I like to observe and explore the places when strolling around, there are so many small, hidden but beautiful details that can easilly miss to our attention. Details give us an impression wheter local people love their homes, their city and do they care for it.
Once upon a time alot more attention were paid to details on the house that was someone's home. People used to decorated the facades with family crests or with the bass reliefs which indicated the owner's title ot profession. The doorways were in particularly well adorned, usually by honouring or celebrating patron saints. Why do we miss all of it today?
Also known as Palazzo del Principe, this building would be one of the pearls of Genova's if it wasn't so hidden, without even an inscription or a sign, close to the Principe railway station. This building confirmed my impression that Genova could have way more tourists than it has if only the local administrations wanted it.
My mother and I wanted to visit it after reading about it on the Touring Club guidebook, where it is marked with one asterisk (two asterisks mark the worthest seeing or most important attractions, but many locations don't have any asterisk). It was 5.10 pm, I think.
After realizing that that grey building was the palace we meant to visit, we went in and met a guy of the staff who told us that we couldn't visit the museum. We actually read that it would close at 5 pm (which is very early for such a big city). We asked if we would be able to visit it on the next day, but he answered that the museum was closed and not visitable. This sounded weird to me, as my guide was published in 2009.
But imagine the bitter surprise I had when, few days after getting back home, I saw a report on the news inviting to discover the beauties of... Palazzo Doria Pamphilj in Genova! You can visit there an exhibition of Caravaggio paintings until 26 September 2010.
Only after googling a lot, I found out that the visit to the Palace from October to March is only possible in groups and under reservation. That was not clear at all, though, when we went there.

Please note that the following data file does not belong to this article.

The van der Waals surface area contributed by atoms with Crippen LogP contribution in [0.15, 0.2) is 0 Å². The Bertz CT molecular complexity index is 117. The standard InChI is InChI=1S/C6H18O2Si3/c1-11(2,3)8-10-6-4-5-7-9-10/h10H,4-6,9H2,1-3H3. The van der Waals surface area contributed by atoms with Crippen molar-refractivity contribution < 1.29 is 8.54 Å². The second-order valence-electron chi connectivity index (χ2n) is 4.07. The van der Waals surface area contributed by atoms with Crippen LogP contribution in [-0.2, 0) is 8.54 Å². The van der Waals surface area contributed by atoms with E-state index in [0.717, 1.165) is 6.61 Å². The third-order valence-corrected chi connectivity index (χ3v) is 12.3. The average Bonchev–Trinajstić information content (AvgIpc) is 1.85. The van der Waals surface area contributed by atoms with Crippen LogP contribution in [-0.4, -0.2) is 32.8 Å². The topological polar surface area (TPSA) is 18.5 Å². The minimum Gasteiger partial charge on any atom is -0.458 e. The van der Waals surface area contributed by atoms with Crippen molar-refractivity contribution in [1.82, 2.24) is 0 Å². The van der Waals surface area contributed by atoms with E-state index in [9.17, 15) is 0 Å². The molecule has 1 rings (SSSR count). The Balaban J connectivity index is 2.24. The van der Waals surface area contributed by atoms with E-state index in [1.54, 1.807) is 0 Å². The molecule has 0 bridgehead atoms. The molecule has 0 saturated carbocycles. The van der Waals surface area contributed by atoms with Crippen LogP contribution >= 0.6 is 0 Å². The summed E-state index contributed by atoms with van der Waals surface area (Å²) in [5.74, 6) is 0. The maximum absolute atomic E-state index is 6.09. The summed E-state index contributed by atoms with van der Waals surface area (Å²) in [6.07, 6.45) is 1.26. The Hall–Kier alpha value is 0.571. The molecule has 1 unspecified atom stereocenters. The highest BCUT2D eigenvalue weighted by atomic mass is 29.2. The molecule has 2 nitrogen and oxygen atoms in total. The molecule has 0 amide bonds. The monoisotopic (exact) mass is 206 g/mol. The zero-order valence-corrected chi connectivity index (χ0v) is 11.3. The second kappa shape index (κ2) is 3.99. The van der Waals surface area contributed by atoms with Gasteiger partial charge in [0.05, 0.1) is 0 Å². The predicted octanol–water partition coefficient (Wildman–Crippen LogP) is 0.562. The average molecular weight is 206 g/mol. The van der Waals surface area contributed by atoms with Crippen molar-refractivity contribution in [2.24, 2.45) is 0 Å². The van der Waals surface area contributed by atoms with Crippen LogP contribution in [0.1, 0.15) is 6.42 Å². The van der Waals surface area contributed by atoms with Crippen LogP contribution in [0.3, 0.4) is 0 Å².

Anyway, after this complaint, I will tell you what you may see in this palace if you are in Genoa when it is open.
Palazzo Doria Pamphilj was built by the will of admiral Andrea Doria, who played a major role in the politics and history of the city in the 16th century. He became so important that he was referred to as "prince", even if he wasn't one.
Being a "prince", he also needed a princely residence. His apartments are decorated with beautiful paintings and tapestries.
Another worth visiting part of the palace is the garden, where we were admitted to.
Photos to come.
This lovely palazzo may be seen from almost every place in Genua and so it attracted my attention and I walked up the hill behind the " Castelletto "
It took my about 40 minutes to walk up there on Corso Firenze simply to find out, it is a private home now, and the closer you get, the less of it you may see.
But that walk also showed me lots of other great buildings and it might be a good idea, if you have a lot of time.
(You may also simply take the funicolare per Righi and leave the 2nd station )
This is the tiny left-over of the big parks of the Palazzo.
It is a pity to see and hear all the trafic passing by all day long there...
The palace was finally opened to the public in 1995
When you are in the park - have a look for their great fully automatic grass-cutting-robotters : They look like turtles running smoothly over the lawn, touching some electric fence every now and then and getting a new direction to go on cutting...
(NOT seen on the pic )
According to my books this Palazzo del Principe ( also called Palazzo Doria Pamphili ) was one of the most beautiful villas of Genua and it once even had its own port.
But today the modern streets, the nearby railway and the cruise-port took away a big part of the park and somehow I expected much more than what I saw finally there - maybe mainly as the museums inside were closed on MONDAYS !!
The Prince’s Palace, located near the Principe train station, was the residence of the Doria Pamphilj princes. Partially restored quite recently, the Palace was built in 1528 by Andrea Doria (1466-1560), the great admiral of Emperor Charles V. Frescoes and decorations were done by Perin del Vaga, from the school of Raffaello. Composer Giuseppe Verdi rented an apartment in the Palace where he spent several winters.
Marco Polo was imprisoned here after the Battle of Curzola. I like the frescoed facade of Palazzo San Giorgio very much.
San Siro is a church that you may almost pass by without looking inside, as it is under construction now and is built in one of the plenty tiny side-streets of the old part of Genua.
Plenty of great palazzi are also to be seen in the side-streets of Via XX Settembre
This one is in Via San Vincenzo
Galleria Mazzini is just behind the Teatro d'Opera Carlo Felice.
The galleria has great chandeliers and some nice shops and cafes.
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